The ten stories in this collection take the reader through the six bedrooms of teenagers. A cast of feckless, brilliant and believable characters experience first sexual encounters, illness, death and grief. All the stories in Six Bedrooms connect the reader with the world of adolescence, in a strong and urgent representation of the vulnerabilities and the loneliness of the young.
Tegan Bennett Daylight navigates her territory with great energy and skill. Her writing is fine-edged and precise, delivering an insider’s view of the minutiae of teenage lives. These stories elicit great concern for the young, and also for the state of parenthood. They are thoughtful, full of understanding about situations and motivations, and, almost painfully, believable.
About Tegan Bennett Daylight
Tegan Bennett Daylight is a teacher, critic and fiction writer. She is the author of several books for children and teenagers, and the novels Bombora, What Falls Away and Safety. She lives in the Blue Mountains with her husband and two children.
Hope Farm concerns thirteen-year-old Silver, who has spent her life being moved from ashram to ashram and commune to commune by her mother Ishtar. In 1985 the latest move – at the urging of her mother’s new lover – is to Hope Farm, a run-down, weed-strewn property in rural Victoria, where the commune’s adults stubbornly cling to the faded promise of their ideals.
Peggy Frew displays an acute understanding of the powerlessness of a child: Silver is at the mercy of adults who are oblivious to the depth of her emotions and strength of her intellect. She also portrays the sometimes pathetic, sometimes funny, sometimes harmful actions of the book’s adults, without allowing them to become caricatures or villains. In spite of its darkness, Hope Farm is written in prose infused with love and wonder for the world.
About Peggy Frew
Peggy Frew’s debut novel, House of Sticks, won the 2010 Victorian Premier’s Literary Award for an unpublished manuscript. Her story ‘Home Visit’ won The Age short story competition in 2008. She has been published in New Australian Stories 2, Kill Your Darlings and Meanjin. Peggy is also a member of the critically acclaimed and award-winning Melbourne band Art of Fighting.
Elizabeth Harrower’s short fiction, gathered for the first time in A Few Days in the Country, is as vibrant today as when it was first published some decades ago. She convincingly depicts a dark and often unacknowledged side of human behaviour: from a glamorous couple who might be termed psychopathic in contemporary times, to petty acts of vindictiveness perpetuated by characters with domestic authority, each story is a glimpse into the way power can work in individual lives. There are also tender tales about the anxieties of friendship and burgeoning adulthood.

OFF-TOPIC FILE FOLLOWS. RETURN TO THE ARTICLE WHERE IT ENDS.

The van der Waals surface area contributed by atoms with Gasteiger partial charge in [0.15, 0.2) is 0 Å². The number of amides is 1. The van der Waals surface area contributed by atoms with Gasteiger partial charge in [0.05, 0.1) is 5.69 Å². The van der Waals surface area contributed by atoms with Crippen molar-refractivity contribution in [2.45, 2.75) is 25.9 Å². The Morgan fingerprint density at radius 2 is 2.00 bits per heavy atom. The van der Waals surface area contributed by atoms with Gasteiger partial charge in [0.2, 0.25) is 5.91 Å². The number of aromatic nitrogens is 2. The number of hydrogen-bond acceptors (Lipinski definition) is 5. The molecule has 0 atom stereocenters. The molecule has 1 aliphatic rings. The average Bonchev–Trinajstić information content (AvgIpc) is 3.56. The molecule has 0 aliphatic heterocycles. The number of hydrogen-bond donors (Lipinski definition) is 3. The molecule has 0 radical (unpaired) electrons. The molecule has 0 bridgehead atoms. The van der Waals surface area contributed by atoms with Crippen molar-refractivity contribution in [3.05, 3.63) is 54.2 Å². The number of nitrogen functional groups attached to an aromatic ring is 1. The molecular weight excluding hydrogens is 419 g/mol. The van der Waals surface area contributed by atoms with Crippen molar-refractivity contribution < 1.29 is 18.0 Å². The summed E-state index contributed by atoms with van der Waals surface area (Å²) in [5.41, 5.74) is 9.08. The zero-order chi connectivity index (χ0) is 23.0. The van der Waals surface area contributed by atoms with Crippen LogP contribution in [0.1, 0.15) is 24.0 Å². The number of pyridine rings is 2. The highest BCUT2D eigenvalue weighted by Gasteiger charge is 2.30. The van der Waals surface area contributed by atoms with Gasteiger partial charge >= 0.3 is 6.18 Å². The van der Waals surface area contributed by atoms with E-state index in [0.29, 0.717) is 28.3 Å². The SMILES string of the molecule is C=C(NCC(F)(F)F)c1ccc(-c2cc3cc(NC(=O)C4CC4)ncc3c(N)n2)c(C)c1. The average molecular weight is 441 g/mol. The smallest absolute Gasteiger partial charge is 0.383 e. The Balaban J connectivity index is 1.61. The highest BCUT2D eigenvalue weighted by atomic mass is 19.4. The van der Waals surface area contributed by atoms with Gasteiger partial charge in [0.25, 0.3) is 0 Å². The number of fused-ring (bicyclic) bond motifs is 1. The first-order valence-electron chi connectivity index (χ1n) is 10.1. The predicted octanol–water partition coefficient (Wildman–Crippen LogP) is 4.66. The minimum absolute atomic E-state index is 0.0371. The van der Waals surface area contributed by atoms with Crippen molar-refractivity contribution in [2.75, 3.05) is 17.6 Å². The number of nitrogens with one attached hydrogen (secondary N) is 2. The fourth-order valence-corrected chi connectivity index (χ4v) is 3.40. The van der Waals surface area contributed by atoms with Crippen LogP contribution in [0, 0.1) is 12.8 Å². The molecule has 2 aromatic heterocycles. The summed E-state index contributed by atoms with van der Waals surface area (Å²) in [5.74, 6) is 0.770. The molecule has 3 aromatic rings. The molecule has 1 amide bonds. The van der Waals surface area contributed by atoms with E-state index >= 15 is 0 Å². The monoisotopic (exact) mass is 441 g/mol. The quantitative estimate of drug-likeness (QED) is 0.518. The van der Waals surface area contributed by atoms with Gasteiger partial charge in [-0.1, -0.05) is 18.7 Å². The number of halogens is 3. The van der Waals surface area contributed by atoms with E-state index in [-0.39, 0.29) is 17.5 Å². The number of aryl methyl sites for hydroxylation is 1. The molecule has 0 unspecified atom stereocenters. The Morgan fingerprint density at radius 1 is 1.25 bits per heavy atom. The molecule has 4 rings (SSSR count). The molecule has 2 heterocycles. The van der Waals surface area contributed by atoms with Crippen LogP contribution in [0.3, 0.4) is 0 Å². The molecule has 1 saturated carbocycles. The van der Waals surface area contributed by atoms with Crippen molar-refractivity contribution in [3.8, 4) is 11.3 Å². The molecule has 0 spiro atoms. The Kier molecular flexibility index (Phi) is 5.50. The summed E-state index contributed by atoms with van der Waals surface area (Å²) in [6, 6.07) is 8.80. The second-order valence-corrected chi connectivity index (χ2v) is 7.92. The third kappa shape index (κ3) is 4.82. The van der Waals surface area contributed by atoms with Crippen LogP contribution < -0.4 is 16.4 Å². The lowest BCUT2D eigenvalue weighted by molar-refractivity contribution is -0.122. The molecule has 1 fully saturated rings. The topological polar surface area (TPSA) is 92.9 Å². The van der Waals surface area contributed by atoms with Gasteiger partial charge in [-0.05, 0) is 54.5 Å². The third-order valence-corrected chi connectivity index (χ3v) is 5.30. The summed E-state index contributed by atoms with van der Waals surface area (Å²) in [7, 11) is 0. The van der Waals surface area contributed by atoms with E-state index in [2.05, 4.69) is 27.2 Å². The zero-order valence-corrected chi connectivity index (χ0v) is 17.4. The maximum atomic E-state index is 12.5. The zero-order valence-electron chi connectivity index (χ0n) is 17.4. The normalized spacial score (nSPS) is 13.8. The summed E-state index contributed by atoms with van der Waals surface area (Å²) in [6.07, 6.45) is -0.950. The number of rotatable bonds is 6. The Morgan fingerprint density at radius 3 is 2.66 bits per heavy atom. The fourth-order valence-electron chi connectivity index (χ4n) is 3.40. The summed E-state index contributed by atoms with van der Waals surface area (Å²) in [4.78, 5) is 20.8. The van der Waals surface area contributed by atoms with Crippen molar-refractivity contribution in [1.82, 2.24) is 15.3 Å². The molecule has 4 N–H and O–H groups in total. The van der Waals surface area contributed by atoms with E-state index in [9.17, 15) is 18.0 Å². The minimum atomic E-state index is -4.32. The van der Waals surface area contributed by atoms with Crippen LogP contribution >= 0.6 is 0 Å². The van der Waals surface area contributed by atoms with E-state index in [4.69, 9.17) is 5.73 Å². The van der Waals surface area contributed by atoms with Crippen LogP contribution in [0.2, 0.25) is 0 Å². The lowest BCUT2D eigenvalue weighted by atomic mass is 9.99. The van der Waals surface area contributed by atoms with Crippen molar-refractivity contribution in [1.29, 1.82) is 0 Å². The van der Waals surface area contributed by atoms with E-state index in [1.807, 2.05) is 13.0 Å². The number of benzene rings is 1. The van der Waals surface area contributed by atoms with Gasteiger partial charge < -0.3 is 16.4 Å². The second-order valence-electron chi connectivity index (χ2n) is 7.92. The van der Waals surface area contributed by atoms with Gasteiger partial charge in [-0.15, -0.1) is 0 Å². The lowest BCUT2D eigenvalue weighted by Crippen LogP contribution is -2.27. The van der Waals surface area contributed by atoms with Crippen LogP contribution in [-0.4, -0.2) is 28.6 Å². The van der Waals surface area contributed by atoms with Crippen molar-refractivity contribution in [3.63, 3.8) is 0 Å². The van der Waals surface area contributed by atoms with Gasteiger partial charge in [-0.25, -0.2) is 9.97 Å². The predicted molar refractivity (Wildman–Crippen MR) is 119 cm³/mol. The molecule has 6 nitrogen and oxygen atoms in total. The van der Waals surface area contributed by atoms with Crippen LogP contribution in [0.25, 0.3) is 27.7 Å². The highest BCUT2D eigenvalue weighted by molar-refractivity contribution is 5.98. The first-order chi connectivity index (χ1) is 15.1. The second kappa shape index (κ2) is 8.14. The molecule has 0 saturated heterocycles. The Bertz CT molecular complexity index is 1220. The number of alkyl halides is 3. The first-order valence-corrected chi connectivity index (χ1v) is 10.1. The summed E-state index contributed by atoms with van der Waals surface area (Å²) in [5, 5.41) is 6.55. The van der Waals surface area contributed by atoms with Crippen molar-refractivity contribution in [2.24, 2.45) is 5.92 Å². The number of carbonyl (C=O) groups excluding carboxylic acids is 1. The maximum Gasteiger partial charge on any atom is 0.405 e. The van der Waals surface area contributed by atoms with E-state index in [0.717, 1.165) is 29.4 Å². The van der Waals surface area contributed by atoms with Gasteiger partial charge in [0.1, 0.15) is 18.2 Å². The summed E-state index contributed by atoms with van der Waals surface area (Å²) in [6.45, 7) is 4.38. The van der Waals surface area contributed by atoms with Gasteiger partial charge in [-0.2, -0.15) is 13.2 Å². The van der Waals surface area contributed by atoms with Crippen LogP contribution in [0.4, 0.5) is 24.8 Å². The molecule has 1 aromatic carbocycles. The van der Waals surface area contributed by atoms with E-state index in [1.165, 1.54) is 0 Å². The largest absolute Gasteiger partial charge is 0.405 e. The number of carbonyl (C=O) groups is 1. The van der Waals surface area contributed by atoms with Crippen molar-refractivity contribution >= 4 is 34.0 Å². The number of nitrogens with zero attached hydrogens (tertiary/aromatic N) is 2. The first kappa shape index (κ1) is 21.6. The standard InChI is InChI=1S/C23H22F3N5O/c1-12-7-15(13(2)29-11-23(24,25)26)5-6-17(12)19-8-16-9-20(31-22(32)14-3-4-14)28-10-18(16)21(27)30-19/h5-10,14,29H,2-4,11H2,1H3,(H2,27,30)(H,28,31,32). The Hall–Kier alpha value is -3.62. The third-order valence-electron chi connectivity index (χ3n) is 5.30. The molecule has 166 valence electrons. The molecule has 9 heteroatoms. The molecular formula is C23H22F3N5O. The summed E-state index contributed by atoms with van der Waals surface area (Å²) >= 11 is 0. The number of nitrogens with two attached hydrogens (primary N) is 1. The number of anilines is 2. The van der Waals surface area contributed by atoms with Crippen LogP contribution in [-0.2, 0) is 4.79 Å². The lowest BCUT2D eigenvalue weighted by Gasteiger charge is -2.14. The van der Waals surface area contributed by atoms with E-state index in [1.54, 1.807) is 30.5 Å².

This is a superlative collection, written with great clarity and precision and an understanding of the subterranean intensities of human interactions. It gathers together a constellation of stories from a variety of sources, and exhibits the unerring skill of one of Australia’s most significant writers.
About Elizabeth Harrower
Elizabeth Harrower is the author of the novels Down in the City, The Long Prospect, The Catherine Wheel, The Watch Tower and In Certain Circles, which was shortlisted for the Prime Minister’s Literary Award for Fiction in 2015. A Few Days in the Country is her first collection of short stories.
A Guide to Berlin pays homage to a great writer, Vladimir Nabokov, whose own fiction provides the title, and to Berlin: a city that is a focus of political and architectural wreckage as well as liberation and civilisation. The novel is both an examination and an enactment of storytelling. A young Australian woman is invited to join a group of international travellers currently living in Berlin. They have a shared interest in the work of Nabokov, and they meet to discuss his writing and to share their own stories.
The stories are varied and intriguing; bringing the politics and experiences of each traveller into sharp conjunction with the others. Gail Jones’s novel is designed with architectural precision, inhabited by illuminating discussions of literature, art and life.
About Gail Jones
Gail Jones is the author of two short story collections, a critical monograph, and the novels Black Mirror, Sixty Lights, Dreams of Speaking, Sorry and Five Bells. Three times shortlisted for the Miles Franklin Literary Award, her prizes include the WA Premier’s Award for Fiction, the Nita B. Kibble Award, and the Age Book of the Year Award.
Set on the north coast of NSW in the aftermath of a young girl’s death from cancer, The World Without Us traces the varying effects of grief on the remaining members of her family while emphasising the wider world in which those lives are embedded: a world in which ecological breakdown operates both as metaphor and disturbing fact. Mireille Juchau uses anxieties about the fragility of the natural systems that sustain our lives as a referent for her story of love and loss.
The World Without Us is an acute portrait of individuals who persist in the aftermath of loss, recorded in prose that is witty and self-aware, and capable of making poetry from the most mundane aspects of the everyday. It is a book that reminds us that a single human loss can fall with terrible force on those who are left behind.